Review by Mary Meriam
by Judith Rechter
RAW ArT PRESS
2007, 64 pp., $12.00
Life is a perilous balancing act. In a flash, the comforts we cling to can be stripped away. Judith Rechter’s book of poems, Wild West, is a wild ride through the perilous world. Animals and people are lost, fallen, chomped, bleeding, beaten, dead, skeletal. Several poems depict hair-raising rides in “the small world of the car” (Robert Bly), whether it be an actual car, or a bus, as in “Planetarium,” which I give you in full, and quickly, so that you can relish and be reassured by Rechter’s virtuosity as “the master-mistress of the absurd”:
Wow, I thought what guts. Was she serious?
We all sat on the bumpy bus grinding gears
as it lumbered like a wild beast pricked
with a metal hook just behind the ears.
The driver was in charge of her vehicle.
She was master-mistress of the absurd.
Sure Missus, we might drive over the railing.
Ok, I relaxed and watched a video
of what we might see up at the pinnacle,
the world spread out, flagged like a windy
banner consuming constellations and nebulae.
Our Milky Way reminded me of the enormous
space of things, earth tiny and to the left at the edge.
My grandson was mouthing the worry that the sun
might explode as we neared the top. His mom confessed
she had him on a new drug that made him
pee in his bed at night but maybe would help
him focus. I shook in disbelief.
I knew, she said, you wouldn’t approve.
Out the window, the sun setting, lights going on,
Capitol Tower decorated with a red Christmas tree,
I flashed on a cobra devouring a bunny.
Wow, we all had guts and I thought
that my comfort was in disrepair and we might
be going way over the edge like our bus
without brakes, and me, ballistic.
In this planetarium, the gutsy bus-driver is a goddess, holding the fates of her passengers with the steering wheel in her hands. While the bus-driver might be reckless, Rechter exercises masterful control of her poems. She is the “driver in charge of her vehicle,” and the source of her control and strength is her perspective of wit, wisdom, and delight, despite the perils in the world. It’s a pleasure to follow Rechter’s imagistic, emotional, and verbal leaps, because we’re safe in the world of Rechter’s poems.
In ancient times, in the “time of inspiration”, the poet
flew from one world to another, “riding on dragons”…
They dragged behind them long tails of dragonsmoke…
This dragonsmoke means that a leap has taken
place in the poem. (Robert Bly)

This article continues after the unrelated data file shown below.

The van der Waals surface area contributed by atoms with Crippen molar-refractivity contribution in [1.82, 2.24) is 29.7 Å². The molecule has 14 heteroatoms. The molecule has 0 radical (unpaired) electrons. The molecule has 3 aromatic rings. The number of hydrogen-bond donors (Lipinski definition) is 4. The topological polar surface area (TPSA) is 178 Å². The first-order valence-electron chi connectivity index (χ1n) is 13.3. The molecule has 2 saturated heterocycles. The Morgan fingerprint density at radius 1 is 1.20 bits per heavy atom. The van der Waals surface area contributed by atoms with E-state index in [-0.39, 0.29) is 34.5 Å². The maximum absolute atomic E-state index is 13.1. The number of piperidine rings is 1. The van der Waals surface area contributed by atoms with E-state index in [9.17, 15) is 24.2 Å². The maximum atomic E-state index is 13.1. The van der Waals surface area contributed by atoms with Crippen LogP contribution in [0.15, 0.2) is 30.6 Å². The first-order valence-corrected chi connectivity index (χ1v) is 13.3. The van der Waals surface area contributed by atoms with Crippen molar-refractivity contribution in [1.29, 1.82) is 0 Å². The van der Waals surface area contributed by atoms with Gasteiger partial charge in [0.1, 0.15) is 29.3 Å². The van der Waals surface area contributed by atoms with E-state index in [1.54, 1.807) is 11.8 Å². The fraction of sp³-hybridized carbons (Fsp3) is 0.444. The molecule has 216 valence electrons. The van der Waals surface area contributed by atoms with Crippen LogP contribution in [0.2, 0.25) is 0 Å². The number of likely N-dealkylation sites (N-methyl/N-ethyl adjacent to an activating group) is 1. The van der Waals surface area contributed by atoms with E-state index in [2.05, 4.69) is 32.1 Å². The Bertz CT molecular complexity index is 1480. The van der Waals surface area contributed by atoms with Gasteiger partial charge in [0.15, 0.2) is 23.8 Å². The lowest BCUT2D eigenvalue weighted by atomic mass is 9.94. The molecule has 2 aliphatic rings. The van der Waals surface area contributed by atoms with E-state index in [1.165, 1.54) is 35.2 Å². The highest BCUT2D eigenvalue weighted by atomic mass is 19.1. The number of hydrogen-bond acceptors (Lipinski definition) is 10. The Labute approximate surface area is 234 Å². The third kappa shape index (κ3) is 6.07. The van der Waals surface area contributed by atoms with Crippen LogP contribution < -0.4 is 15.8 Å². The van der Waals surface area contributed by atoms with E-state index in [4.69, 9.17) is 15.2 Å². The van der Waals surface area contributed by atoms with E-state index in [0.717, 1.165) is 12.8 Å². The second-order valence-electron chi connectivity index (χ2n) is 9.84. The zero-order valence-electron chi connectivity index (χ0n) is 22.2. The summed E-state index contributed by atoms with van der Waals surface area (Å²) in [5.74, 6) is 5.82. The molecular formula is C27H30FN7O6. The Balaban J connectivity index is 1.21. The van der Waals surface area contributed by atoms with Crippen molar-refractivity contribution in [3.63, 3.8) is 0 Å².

Rechter’s cinematic eye is always in play, as in these lines from “On Re-seeing a Monet Exhibit”:
You the fearless swimmer anxious to pull out the refracting
colors to see what no artist had grasped before. You
drag me from my insufficient skin from the crazy
patchwork yellows that fill my days.
Notice the conceptual convergence of “fearless swimmer anxious.” Again, a survivor of the perilous world keeps swimming, inspired by beauty, or goaded by the beast, to do even more than just survive, to “see what no artist had grasped before.” Then we are moved from visions of high art to the mundane world “On the Tarmac,” with these hilarious lines about the pompous side of po-biz, the business of poetry:
The national poetry workshops were still going on, poets
writing massive oeuvres as well as memoirs with ardour.
I was married to my laptop, working on an education poem
that was coming out bitterly.
Perhaps to signal her rebellion or queerness, Rechter occasionally opts for unusual grammar or spelling; in this case, she uses the British spelling of “ardour.” Rechter’s “education” poems are some of her best; she is a retired teacher of English and creative writing. In particular, “Class Picture on the Ramp” is a satirical portrait of class levels, visually explicit on a ramp, from the “cliff-like heights” to the lowest, latest immigrants. These lines show Rechter’s deft, encompassing, compassionate grasp of the profound dispossession caused by immigration:
It must have been a matter of rank.
I was stunned by the cliff-like heights
of the faculty and administrators
so self-assured, so uncompromising
big city coastal persons of oceangoing craft
whose forebears assume privilege and upheaval
having waded earliest through muck to shore.
Quite a late shoe I was from the middle ground
west and east of them, without profile, the flat rivers,
creeks and barnyard product of postmasters,
tailors, porters, cleaners, sewers, sowers,
who needed no place to stand.
The poet of Wild West, while acutely aware of the suffering in the world, gives us her courageous perspective, which is reassuring, despite her feelings to the contrary in these lines from “March”:
embedded information on the savageness of war
trudging up the hill I avoid a woman sitting on the curb
she’ll ask me for assurance I don’t possess
It’s one thing to crow about one’s compassion for the homeless, but it is perhaps more honest, and more heartbreaking, to admit your own helplessness and vulnerability on life’s wild ride.
Mary Meriam’s chapbook of poems, The Countess of Flatbroke (afterword by Lillian Faderman), was published in 2006 by Modern Metrics. Her poems and essays have been published in Literary Imagination, Gay & Lesbian Review, Windy City Times, A Prairie Home Companion, and Light Quarterly, among others.